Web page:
T E Morris / Thomas Ragsdale / Fran Minnie / Piles of Clothes

Posted: 12 December 2015 in Live

Fox & Newt, Leeds, 8th December 2015

Christopher Nosnibor

In many ways, Tom Morris is the man who got me into reviewing again after some years out, and I’ve been a follower of Her Name is Calla’s career since their 2006 tour with I Like Trains (or, indeed iLiKETRAiNS as they were then). However, despite having also followed Tom’s solo career, which has seen him release a prodigious volume of material under the name T E Morris (and not only does this material include albums and Eps, but a film score, a novel, and accompanying soundtrack), I had yet to witness one of his solo shows. It would have therefore been criminal to have missed his last one.

Having only recently been introduced to the work of Bad Owl, I’ve swiftly learned the duo behind the name have a knack for booking and promoting gigs that not only feature high-quality lineups, but also feel more like proper events than run-of-the-mill gigs, and tonight is no exception. The Christmas present included in the £5 ticket price is a perfect example. It feels like a DVD…

The Fox & Newt is a new venue to me, and it’s a new favourite immediately on arrival: the beer, the bar staff, the venue space, the sound… It’s hard to fault the place.

And so I’m settled at a table in a nice spot for the set of Andy Crowder, performing as Piles of Clothes. It’s an enjoyable, unprentious acoustic set consisting of nice, introspective and metaphor-laden songs, delivered with self-effacing humour.

Fran Minney is immediately notable for her hair, but this is soon overshadowed by her reflective, personal songs, and above all, her quite outstandingly powerful voice. Hers is a style built on contrast, as delicate, reflective lyrics and delicate- and also dynamic –guitar playing provide the vehicle for her strong vocals. If I were to be critical, I’d say that the notes-per-bar quota stretches a little too readily into territory that is, at times, a bit Christina, but her voice is also noteworthy for its deeper tones and some grit and, truth bee told, belting rock leanings. I found myself torn. Honest, sincere, for sure, and with clear commercial potential, I couldn’t help but feel if this unpolished talent could be a shade ‘X-Factor’. Many would, of course, disagree. No matter, she has a charming, down-to-earth demeanour, some nice tunes, a strong voice, and a lot going for her.


Fran Minney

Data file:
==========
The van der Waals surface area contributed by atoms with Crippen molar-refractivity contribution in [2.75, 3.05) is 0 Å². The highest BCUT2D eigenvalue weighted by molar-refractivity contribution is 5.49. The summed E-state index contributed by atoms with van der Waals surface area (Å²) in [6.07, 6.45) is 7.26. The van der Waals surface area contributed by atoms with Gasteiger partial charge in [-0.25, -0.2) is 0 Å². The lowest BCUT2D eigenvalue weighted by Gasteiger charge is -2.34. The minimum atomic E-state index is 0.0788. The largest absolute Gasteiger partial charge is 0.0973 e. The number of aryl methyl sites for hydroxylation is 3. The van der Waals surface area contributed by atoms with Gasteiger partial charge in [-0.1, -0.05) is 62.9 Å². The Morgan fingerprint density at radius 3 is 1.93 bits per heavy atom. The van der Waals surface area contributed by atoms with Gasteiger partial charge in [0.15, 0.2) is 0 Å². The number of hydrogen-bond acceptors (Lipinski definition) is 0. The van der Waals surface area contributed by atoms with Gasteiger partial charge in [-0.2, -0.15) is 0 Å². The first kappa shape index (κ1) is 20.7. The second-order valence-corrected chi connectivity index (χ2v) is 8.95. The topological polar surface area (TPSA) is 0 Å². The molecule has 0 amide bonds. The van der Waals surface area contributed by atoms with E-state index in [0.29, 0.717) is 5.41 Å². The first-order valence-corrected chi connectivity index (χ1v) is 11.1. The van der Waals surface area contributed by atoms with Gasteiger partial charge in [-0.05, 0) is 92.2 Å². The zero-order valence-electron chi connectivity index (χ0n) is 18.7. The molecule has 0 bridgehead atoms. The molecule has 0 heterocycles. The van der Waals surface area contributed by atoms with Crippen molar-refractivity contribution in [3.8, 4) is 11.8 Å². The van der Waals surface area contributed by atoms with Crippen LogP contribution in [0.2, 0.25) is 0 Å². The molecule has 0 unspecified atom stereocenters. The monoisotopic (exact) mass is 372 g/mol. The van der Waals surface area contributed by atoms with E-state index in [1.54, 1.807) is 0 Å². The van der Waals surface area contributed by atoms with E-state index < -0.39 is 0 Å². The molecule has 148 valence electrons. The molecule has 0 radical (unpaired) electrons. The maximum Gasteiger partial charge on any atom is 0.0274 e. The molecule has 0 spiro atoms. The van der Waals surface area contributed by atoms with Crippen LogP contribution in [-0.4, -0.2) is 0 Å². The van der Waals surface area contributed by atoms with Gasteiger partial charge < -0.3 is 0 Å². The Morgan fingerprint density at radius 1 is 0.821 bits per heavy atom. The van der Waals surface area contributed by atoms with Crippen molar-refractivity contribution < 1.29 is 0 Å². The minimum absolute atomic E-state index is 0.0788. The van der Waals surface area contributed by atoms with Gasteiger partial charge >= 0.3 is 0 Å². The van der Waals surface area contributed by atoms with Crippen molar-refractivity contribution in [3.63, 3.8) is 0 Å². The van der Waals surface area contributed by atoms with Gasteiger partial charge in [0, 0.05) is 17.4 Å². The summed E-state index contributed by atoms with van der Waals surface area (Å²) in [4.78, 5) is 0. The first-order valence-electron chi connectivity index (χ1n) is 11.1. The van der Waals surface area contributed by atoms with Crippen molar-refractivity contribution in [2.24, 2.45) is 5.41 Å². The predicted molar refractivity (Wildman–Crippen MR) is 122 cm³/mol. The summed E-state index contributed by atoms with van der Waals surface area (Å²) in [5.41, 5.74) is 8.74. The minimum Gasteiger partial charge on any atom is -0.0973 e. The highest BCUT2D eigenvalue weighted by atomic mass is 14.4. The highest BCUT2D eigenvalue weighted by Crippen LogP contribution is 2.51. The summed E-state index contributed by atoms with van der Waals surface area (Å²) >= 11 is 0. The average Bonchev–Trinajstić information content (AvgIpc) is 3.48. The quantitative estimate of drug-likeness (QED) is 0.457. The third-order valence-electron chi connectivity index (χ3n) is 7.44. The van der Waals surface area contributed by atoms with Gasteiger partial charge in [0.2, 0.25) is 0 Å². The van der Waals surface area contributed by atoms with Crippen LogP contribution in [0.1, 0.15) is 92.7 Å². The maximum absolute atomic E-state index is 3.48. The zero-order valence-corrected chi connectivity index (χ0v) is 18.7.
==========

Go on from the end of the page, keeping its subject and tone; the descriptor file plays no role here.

Thomas Ragsdale was one of the main reasons for turning up tonight. While his set effectively draws on the mood and fabric of his recordings, he’s by no means simply ‘playing the songs’ from his releases to date. Given that his solo work has been represented by a pair of soundtracks, it’s fitting that there are strong filmic qualities to the music of his live sets. What’s perhaps more surprising is that the visuals which accompany the performance are little more than projected patterns of light. And yet it works well, because too much by way of moving pictures or other visual stimulus, would likely detract from the music.


Thomas Ragsdale

As it is, Ragsdale’s crackle-soaked evocations, paired with retina-twitching, flickering visuals resonate within the subconscious, building layers which unfurl. Before he begins, he describes what will follow as ‘grim’, but this is rather disingenuous. The shadows and darkness are interspersed with moments of almost overwhelming grace and irrepressible beauty as he builds the set towards a climax where The Cure meet Tim Hecker.

Tom Morris took a gamble with his t-shirt, but no-one’s here to check his sartorial choices. They’re here to hear his songs; those hushed, contemplative acoustic songs which have stood apart from his work with Her Name is Calla, and he opens the set with ‘Survivor Guilt’ from his second EP, 2011’s ‘An Ocean is Enough to Love’.


T E Morris

For all of the anguish and the portent the songs are imbued with, and the fact they are by turned gloomy and tinged with despair, there’s beauty and light, too. Moreover, Tom’s performance is completely without pretence. He’s humble, and disarmingly open. He talks about the difficult personal circumstances that compelled him to perform solo in the first place, his lack of ability as a pianist, and his love of Lego. As an artist, Morris very much wears his heart on his sleeve, although combines this with more oblique lyrical turns and some magnificently understated guitar playing.

‘Long Distance Runner’, which was originally recorded as a Her Name is Calla track and released on the ridiculously limited cassette which accompanied some copies of The Heritage also serve to remind that Morris has a great voice, capable of hitting unexpected high notes to haunting effect.

Tom’s acoustic guitar is augmented by the violin of HNIC’s Sophie Green for a couple of songs mid-set, as well as the additional vocals of Kerry Ramsey, one half of the Bad Owl setup. Her delicate vocals are well-suited to both the material and Morris’ voice, and varying the arrangements in this way sees the hour-long set pass far too quickly.


T E Morris

‘I Am Gone, I Am Gone, I Am Gone’ is hushed, low, moody, and the set’s closer, ‘Your Life in Pictures’ is a tense epic that builds and burns with the drama of Her Name is Calla at their best. It’s a powerful sign off, although it’s hard to feel too distraught on leaving the venue. It’s been a celebration of a significant period of Tom Morris’ musical career, with many familiar and friendly faces in attendance. More than that, the knowledge that he’ll be focusing his creative powers exclusively on Her Name is Calla, who have been finding outstanding form of late, gives reason to look to the future with anticipation.

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